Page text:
I was a sensitive child. There was an episode of Barney where in a dramatic effort to convince children to put away their toys, the big purple dino slips on a toy ambulance and falls down, cries dramatically and has to wear a bandage on his stuffed tail for the duration of the episode. The first time I saw this, I bawled and ran out of the room. According to my mom, I refused to watch Barney for months after this, because I lived in constant fear of having to witness the smiling tyrannosaurus rex injure himself and my poor heart just couldn’t handle it. Since my TV time allowed my mom to cook dinner, the Barney boycott was especially inconvenient. My three-year-old brain did not understand that surely Barney did not teach children to put away their toy ambulances every day. There were other lessons to be learned.
My grandmother used to read me a children’s book that involved a fox chasing a rabbit. At one point, probably at my own prompting, my grandma had to explain to me that the fox’s intent was ultimately to kill and eat the rabbit. I simply could not accept this morbid and violent reality. So I invented my own. “No, Grandma. Foxes do not eat rabbits.” When she asked me to tell her what they do eat, I confidently replied, “Cream cheese and bagels.”
My parents are cynics, for the most part. My father does cry at the end of Homeward Bound when the dogs come home, but he also threatened to “do what they would do in the South” and shoot our yellow lab in the backyard when the vet said he might need some very expensive surgery. This was because he had chewed apart and ingested an entire baseball. He did not need the surgery nor are we in possession of a firearm, but my little sister and I did not find the joke funny.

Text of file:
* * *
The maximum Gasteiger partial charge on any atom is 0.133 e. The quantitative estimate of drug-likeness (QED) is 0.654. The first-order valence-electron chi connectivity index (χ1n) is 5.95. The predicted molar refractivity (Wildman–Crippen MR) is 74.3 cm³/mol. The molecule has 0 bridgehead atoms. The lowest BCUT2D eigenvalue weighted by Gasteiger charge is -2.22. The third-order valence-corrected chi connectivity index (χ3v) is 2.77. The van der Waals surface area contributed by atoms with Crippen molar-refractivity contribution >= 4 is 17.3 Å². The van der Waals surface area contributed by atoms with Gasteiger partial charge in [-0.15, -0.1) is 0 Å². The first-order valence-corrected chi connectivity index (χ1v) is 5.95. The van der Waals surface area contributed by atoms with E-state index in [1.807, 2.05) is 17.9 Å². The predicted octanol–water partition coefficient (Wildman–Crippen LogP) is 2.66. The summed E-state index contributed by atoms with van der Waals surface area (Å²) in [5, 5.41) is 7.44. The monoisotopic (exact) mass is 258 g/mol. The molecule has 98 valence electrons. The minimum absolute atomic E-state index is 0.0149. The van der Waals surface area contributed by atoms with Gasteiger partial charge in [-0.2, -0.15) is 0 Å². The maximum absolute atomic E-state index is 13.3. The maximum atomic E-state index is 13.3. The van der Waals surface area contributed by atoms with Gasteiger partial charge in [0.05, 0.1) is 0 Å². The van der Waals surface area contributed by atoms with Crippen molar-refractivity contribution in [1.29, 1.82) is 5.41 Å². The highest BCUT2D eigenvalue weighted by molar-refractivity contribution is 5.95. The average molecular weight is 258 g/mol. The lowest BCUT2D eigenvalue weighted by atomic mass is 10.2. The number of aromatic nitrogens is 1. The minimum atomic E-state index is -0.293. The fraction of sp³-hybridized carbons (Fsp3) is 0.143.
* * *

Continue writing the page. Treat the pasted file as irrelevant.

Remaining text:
My little sister grew up to be tougher than me, probably as a result of being the youngest. She has enjoyed flipping me and my brother from a young age, and if caught, was not often scolded because “she had to learn to defend herself.” Abby used to cry when my mom would play Lucinda Williams. The difference is I still do.
I suppose I was destined to be the writer of the family, like my sister was destined to be the nurse. We took the careers of our grandmothers. Me the paternal and she the maternal. I took the anxiety and my sister the courage.
Despite their love of snark, my parents are also both deeply religious, which I love, because my favorite people are those that don’t fit into boxes. In church, my mother proudly projects her voice. (My father does too, but he also gets paid for it.) Over Easter weekend, I go to church three times in a row. I realize how accustomed I am to hearing my mom’s voice next to mine. I am so tethered to her cadences, that if she stops singing mid-verse, I sometimes stop as well. When we say the creed, I mirror her intonations. When my mother says, “thanks be to God!” it’s louder than anyone around us. Her Sunday morning mood may vary, but the volume doesn’t, and I think that’s good theology. Maybe she feels like she has to set a good example as the pastor’s wife. Maybe she wants to set an example for me. I mumble through the prayers, but when we sing, I sing loud and off-key like a drunk girl at a concert. If we sing “Be Thou My Vision,” forget it. I will openly weep.
Easter always sneaks up on me because of the time of year. I always kind of forget about it until it’s right there. Easter snuck up on me and I’m crying in church again because this year, my brother came to church and to dinner, the rain and snow held off for a day, and the sunset coincides with that sleepy state that comes after wine and a meal and is perfect for taking a walk. And I walk with the man I am going to marry and my brother and Zachary who is basically my brother and we think about Ryan who was basically our brother. Today would have been Ryan’s birthday, and his parents came for dinner because they are family. It’s also the anniversary of my grandfather’s death. But it is also resurrection day, and maybe today we are a little closer to a world where foxes eat cream cheese and bagels. It would certainly be inappropriate to eat rabbits on Easter.
Of course we don’t talk about any of this. Sometimes it’s better that way. And it’s why I wrote it down.
Caroline (Higgins) Nyczak (’11) lives in Brooklyn, New York, where she spends the vast majority of her time teaching English Language Arts. You may also find her at barre exercise classes or playing (and losing) at bar trivia. She continues to be inspired by the energy and diversity of New York City and the beauty of that certain slant of light.